SUN Hockey Pool

Sutter backs goalie pull

ERIC FRANCIS -- Sun Media

, Last Updated: 11:51 AM ET

Darryl Sutter has no problem with the way Mike Keenan handled Miikka Kiprusoff in Tuesday's Game 7 loss.

But he also has no issue with the way his star goalie played.

"That's not a concern -- that's a good decision," Sutter told the Sun of Keenan lifting Kiprusoff late in the second period of a 4-2 game.

"You're not going to fault Kipper. They scored on rebounds. On Jeremy Roenick's (first) goal, he didn't see it -- good screen in front. Pulling the goalie is nothing. I'd do the same thing."

Fact is, Sutter wouldn't have. He wasn't that type of knee-jerk coach who toyed with goalies like Keenan always has.

He's not just defending his coach either. Sutter simply didn't have a problem with the issue that has most of the city up in arms, given how Kiprusoff's unwarranted departure deflated and puzzled the bench and allowed the San Jose Sharks to score one minute later on a stone-cold Curtis Joseph.

It was a bad decision, especially considering how well Kiprusoff played while facing 30 shots in 34 minutes.

It was an even worse decision for Keenan to hang the loss on Kiprusoff afterwards.

But in Sutter's eyes, the game was lost by then, thanks to a relentless Sharks attack that capitalized on two powerplays and gave them a two-goal lead that couldn't be overcome in the building he used to work in.

"Regardless of what everybody says, playing Game 7 in your own building is a big advantage when you have two dominant players in Joe (Thornton) and (Patrick) Marleau and you get last change," said Sutter, sitting alone in the press box poring over game stats 20 minutes after the 5-3 loss.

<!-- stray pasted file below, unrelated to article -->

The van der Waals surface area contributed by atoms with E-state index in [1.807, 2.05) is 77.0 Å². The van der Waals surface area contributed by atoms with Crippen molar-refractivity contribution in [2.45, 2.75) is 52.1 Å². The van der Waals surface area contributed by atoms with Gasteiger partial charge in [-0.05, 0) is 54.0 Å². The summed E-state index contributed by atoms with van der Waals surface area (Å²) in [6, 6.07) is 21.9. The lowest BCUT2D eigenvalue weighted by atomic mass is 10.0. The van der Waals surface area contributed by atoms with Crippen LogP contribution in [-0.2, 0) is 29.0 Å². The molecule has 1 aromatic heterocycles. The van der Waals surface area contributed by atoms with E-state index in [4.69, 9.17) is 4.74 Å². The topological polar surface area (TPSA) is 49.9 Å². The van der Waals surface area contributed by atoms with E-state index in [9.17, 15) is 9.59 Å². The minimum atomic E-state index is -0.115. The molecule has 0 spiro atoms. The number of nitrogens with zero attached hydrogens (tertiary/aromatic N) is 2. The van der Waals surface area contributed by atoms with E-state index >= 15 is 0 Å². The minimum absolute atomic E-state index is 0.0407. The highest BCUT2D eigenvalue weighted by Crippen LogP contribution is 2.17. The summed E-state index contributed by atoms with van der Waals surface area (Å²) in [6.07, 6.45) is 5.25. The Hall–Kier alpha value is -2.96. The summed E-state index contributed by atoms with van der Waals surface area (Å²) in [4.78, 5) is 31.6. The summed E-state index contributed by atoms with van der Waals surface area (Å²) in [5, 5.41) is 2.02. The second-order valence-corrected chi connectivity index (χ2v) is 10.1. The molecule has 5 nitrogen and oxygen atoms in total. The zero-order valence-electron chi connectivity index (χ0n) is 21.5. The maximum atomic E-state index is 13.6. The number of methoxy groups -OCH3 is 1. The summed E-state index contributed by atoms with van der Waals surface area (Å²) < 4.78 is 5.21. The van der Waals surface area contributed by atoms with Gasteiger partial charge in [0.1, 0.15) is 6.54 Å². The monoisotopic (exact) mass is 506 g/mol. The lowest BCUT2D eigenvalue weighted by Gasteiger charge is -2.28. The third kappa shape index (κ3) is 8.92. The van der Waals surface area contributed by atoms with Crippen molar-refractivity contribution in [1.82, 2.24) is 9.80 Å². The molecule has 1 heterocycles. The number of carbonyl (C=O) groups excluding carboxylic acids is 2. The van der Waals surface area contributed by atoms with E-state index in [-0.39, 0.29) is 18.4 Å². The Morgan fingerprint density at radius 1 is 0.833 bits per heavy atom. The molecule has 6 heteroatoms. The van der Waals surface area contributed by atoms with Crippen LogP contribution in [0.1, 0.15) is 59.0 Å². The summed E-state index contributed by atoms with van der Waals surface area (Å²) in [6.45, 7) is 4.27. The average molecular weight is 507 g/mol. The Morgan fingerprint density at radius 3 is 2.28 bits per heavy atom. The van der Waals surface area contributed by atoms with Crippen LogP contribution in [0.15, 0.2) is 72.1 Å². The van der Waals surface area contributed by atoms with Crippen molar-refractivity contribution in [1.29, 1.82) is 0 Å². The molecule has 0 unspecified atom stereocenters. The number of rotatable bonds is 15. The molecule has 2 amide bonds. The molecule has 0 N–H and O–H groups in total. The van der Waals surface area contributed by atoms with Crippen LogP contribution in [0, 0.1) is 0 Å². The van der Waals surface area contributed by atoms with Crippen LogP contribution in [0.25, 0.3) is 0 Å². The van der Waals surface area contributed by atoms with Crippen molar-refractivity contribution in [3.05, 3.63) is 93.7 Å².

"When you're an experienced coach, you can get people on the ice you want to match up, and when you don't have that, it makes a big difference. Once you get to this point, the difference is probably the powerplay. Jeremy Roenick's powerplay goal was huge -- a two-goal lead in that game is going to hold up."

So is the blow of another first-round exit cushioned by the fact his squad played admirably throughout the series.

"It's similar to last year in that we lost in the first round, but the big difference is the team that went into the playoffs last year lost four in a row going in and didn't have the mental ability to recover.

"This team got into the playoffs fighting for a division championship and was playing on a four-game road trip to do it. That gave us stability to come back in Game 3 when we were down early. It probably allowed us to win Game 6 -- and a lot of it has to do with being down 4-1 in the third period of Game 5 (and building momentum in a near comeback).

"If you look at this series, it's very similar to the 2004 series against Vancouver in which we went to the final."

Only, this time, they lost.

So, does that mean big changes this summer?

"It's a little premature in asking," said Sutter, who always takes several weeks to evaluate the season. "I thought it was a helluva series. Some of these young guys haven't played many playoff games, and they've still got a lot to learn -- there's only one way to learn how to play in the playoffs and that's to play in them."

Which is exactly what Keenan should have let Kiprusoff do.

The players were furious with the move, the Sharks found it laughable and Kiprusoff's frustrated reaction was more terse than usual. Nice way to end the season.

Whether the GM agrees or not, it was a major gaffe.


Videos

Photos